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As always, confirm these, as you would any other source material.

A Collection of Newfoundland Wills
John Noon


Will of John Noon
from Newfoundland will books volume 2 pages 463-464 probate year 1862

In re
John Noon deceased.

This is the last will and testament of me John Noon of St. John’s Newfoundland,    First I give and bequeath to my executor hereafter named the sum of two hundred and thirty pounds currency and also the northern dwelling house situate in Queen’s Street (at present occupied by me) upon trust for my executor to apply the interest and rents thereof for the use of my wife Ann for and during her natural life and after her decease for the use of my son William during his natural life and after his decease for the use of his children share and share alike.    Secondly, I give and bequeath all my other dwelling house in Queen’s Street and all other property real and personal of which I shall die possessed unto my said son William.    I appoint William Vallance Whiteway Esquire of St. John’s aforesaid Barrister executor of this my last will and testament.    In witness whereof I have hereunto set my hand and seal at St. John’s aforesaid this 6th day of May A.D. 1861.     John Noon (LS)     Signed sealed and delivered in presence of Fredk R. Page, William M. Bearns.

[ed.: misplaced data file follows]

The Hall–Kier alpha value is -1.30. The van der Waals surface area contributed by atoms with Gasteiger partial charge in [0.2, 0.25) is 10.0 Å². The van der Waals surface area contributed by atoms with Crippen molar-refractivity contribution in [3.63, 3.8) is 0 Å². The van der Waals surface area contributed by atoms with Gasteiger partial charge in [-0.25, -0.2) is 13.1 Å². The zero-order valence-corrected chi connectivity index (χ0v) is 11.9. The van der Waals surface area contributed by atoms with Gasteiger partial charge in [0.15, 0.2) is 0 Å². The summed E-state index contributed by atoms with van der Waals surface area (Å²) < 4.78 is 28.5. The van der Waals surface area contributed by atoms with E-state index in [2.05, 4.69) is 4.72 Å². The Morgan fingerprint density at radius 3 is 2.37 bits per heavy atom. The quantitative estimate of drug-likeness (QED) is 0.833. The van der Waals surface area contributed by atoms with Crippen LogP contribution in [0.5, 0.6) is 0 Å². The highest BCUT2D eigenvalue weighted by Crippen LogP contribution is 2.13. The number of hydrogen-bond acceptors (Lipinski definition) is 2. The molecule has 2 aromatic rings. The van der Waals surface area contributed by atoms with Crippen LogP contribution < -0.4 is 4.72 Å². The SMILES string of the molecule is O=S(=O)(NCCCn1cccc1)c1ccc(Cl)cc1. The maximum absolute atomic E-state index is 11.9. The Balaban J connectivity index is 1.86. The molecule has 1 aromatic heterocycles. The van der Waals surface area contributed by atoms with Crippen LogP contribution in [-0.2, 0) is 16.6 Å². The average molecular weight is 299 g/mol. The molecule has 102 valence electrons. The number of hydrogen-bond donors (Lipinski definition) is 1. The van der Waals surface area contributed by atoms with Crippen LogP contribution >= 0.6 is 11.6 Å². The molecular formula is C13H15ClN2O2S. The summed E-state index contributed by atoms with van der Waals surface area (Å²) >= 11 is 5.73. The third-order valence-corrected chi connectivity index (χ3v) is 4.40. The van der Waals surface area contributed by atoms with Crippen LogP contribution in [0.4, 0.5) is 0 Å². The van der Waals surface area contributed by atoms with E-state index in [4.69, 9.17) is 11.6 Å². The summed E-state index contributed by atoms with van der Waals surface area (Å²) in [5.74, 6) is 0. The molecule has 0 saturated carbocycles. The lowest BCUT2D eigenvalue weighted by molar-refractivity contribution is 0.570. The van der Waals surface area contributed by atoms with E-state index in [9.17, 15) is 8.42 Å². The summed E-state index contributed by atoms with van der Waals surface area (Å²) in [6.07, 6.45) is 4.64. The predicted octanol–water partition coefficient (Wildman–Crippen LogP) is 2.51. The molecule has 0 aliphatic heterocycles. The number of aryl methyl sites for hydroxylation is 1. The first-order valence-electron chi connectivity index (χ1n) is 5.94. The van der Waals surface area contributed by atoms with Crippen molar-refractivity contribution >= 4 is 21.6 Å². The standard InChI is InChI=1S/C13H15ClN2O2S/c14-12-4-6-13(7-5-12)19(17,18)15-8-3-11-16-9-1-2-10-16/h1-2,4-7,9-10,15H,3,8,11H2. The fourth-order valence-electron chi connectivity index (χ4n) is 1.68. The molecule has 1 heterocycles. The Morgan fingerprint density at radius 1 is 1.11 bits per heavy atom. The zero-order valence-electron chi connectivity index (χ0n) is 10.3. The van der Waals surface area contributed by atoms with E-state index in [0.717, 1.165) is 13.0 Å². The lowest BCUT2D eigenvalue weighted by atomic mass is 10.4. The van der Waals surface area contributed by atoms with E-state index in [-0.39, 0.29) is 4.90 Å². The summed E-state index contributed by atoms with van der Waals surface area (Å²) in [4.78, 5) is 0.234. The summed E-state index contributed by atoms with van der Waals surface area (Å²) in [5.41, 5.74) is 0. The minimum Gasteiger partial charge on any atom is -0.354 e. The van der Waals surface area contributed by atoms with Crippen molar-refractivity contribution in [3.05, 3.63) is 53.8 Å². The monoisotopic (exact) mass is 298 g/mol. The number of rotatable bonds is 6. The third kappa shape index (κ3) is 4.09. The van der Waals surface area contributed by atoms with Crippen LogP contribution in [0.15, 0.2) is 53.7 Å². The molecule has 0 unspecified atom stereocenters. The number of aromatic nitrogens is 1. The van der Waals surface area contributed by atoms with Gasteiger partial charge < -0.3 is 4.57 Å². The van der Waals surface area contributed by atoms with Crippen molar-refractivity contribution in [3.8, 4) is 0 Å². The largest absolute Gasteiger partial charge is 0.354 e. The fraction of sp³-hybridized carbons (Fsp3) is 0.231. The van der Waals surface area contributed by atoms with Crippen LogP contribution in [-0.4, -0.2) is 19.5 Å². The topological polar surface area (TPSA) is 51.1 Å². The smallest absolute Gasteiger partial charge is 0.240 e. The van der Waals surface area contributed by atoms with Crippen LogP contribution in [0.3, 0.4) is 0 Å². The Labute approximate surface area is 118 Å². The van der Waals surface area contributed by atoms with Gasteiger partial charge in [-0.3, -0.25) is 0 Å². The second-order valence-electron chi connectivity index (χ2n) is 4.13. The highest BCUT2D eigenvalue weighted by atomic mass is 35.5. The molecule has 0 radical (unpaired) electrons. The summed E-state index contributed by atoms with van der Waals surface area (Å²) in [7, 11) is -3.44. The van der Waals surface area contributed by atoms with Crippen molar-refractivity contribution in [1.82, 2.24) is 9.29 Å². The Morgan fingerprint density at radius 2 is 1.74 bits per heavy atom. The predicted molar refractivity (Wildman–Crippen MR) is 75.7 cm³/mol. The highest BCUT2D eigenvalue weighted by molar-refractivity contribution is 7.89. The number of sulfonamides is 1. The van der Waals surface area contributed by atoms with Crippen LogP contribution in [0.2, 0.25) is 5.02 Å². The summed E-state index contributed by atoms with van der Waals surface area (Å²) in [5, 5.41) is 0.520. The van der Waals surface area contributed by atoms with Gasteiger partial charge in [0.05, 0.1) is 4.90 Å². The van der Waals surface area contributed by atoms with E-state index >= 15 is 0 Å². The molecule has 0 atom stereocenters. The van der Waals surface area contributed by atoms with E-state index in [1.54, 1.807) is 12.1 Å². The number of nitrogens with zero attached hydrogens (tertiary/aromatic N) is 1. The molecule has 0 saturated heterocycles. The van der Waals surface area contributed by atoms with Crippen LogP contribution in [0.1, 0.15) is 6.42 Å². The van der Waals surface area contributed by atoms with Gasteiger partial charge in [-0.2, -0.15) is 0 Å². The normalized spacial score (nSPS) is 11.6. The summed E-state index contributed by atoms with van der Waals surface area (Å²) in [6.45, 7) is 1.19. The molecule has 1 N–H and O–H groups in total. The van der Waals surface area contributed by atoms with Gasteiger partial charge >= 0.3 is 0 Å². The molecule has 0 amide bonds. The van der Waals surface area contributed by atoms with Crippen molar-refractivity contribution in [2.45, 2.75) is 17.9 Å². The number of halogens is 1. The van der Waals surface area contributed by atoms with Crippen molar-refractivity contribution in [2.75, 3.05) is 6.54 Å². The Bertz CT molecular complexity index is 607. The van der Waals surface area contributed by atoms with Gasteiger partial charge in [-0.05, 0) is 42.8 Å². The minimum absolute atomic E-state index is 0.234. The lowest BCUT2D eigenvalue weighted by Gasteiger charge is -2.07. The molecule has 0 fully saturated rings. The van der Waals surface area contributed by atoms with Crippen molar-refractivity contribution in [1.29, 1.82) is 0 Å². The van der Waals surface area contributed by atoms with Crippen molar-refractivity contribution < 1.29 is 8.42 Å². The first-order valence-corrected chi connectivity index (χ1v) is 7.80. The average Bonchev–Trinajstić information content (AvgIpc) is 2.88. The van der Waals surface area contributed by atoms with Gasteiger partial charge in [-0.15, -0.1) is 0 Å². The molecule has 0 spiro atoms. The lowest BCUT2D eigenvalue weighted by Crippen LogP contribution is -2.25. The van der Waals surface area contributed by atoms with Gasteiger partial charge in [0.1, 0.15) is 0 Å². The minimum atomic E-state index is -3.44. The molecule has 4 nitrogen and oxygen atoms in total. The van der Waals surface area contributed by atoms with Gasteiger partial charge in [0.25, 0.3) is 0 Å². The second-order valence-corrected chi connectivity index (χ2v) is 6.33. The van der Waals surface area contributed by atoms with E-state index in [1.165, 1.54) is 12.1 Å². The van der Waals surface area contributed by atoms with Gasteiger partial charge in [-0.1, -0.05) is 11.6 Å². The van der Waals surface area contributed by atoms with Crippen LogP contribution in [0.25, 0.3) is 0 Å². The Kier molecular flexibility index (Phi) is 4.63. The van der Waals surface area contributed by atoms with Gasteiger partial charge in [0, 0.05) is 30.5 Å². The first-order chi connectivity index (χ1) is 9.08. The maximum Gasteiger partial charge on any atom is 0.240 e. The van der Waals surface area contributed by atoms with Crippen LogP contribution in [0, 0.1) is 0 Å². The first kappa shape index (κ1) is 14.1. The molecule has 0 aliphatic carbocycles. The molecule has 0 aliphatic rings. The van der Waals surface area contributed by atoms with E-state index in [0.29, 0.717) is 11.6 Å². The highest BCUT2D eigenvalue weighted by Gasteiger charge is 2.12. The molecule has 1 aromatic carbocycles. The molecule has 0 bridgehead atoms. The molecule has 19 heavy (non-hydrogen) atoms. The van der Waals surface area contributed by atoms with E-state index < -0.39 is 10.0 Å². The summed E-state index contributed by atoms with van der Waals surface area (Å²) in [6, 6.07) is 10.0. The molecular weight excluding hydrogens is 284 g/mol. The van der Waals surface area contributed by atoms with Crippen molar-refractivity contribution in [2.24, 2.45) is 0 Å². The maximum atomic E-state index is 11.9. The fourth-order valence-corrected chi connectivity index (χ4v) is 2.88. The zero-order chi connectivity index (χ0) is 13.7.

Certified correct,
D. M. Browning



Note: The wills in those will books are NOT actual wills. They are either hand-written copies or in later years typed copies of a, "last will and testament," written or typed by the court clerk, after the death of the testator, when the executor presented them to the court for probate. The court clerk didn't list the signatures at the bottom, he (or she) just put them in the book in whatever order they were in, on the original document, no spacing most of the time, no punctuation and also no paragraphs. The originals were kept by the executor.

We who have typed these wills, have made every effort to include all the errors that were on the microfilm, in order to avoid destroying the integrity of the originals, where ever they may be. However, in some of the very long wills, we have tried to insert paragraphs to make it easier for the researcher to read the document.

Page Contributed by Judy Benson & Ivy F. Benoit

Page Revised by Ivy F. Benoit (Wednesday February 20, 2013)

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